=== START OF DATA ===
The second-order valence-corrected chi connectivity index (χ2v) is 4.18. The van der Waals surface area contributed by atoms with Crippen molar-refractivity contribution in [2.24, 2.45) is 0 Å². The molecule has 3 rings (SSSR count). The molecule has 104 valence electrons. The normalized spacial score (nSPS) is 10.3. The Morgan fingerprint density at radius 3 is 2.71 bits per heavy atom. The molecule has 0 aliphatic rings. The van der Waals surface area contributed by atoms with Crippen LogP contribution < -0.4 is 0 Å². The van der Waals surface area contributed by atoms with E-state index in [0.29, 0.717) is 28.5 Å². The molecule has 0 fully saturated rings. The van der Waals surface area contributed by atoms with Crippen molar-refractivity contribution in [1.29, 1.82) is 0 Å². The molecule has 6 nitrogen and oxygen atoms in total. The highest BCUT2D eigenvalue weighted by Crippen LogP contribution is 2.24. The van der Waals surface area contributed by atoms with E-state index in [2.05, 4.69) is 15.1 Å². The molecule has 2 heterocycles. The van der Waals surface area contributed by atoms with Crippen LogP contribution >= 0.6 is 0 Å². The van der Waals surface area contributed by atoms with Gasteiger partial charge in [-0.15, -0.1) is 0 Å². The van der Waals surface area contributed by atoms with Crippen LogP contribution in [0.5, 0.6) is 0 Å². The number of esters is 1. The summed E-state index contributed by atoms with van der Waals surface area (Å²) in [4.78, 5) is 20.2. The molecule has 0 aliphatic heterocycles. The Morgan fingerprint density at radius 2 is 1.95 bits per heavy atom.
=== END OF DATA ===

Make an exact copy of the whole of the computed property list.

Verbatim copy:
The second-order valence-corrected chi connectivity index (χ2v) is 4.18. The van der Waals surface area contributed by atoms with Crippen molar-refractivity contribution in [2.24, 2.45) is 0 Å². The molecule has 3 rings (SSSR count). The molecule has 104 valence electrons. The normalized spacial score (nSPS) is 10.3. The Morgan fingerprint density at radius 3 is 2.71 bits per heavy atom. The molecule has 0 aliphatic rings. The van der Waals surface area contributed by atoms with Crippen LogP contribution < -0.4 is 0 Å². The van der Waals surface area contributed by atoms with E-state index in [0.29, 0.717) is 28.5 Å². The molecule has 0 fully saturated rings. The van der Waals surface area contributed by atoms with Crippen molar-refractivity contribution in [1.29, 1.82) is 0 Å². The molecule has 6 nitrogen and oxygen atoms in total. The highest BCUT2D eigenvalue weighted by Crippen LogP contribution is 2.24. The van der Waals surface area contributed by atoms with E-state index in [2.05, 4.69) is 15.1 Å². The molecule has 2 heterocycles. The van der Waals surface area contributed by atoms with Crippen LogP contribution >= 0.6 is 0 Å². The van der Waals surface area contributed by atoms with Gasteiger partial charge in [-0.15, -0.1) is 0 Å². The van der Waals surface area contributed by atoms with Crippen LogP contribution in [0.5, 0.6) is 0 Å². The number of esters is 1. The summed E-state index contributed by atoms with van der Waals surface area (Å²) in [4.78, 5) is 20.2. The molecule has 0 aliphatic heterocycles. The Morgan fingerprint density at radius 2 is 1.95 bits per heavy atom.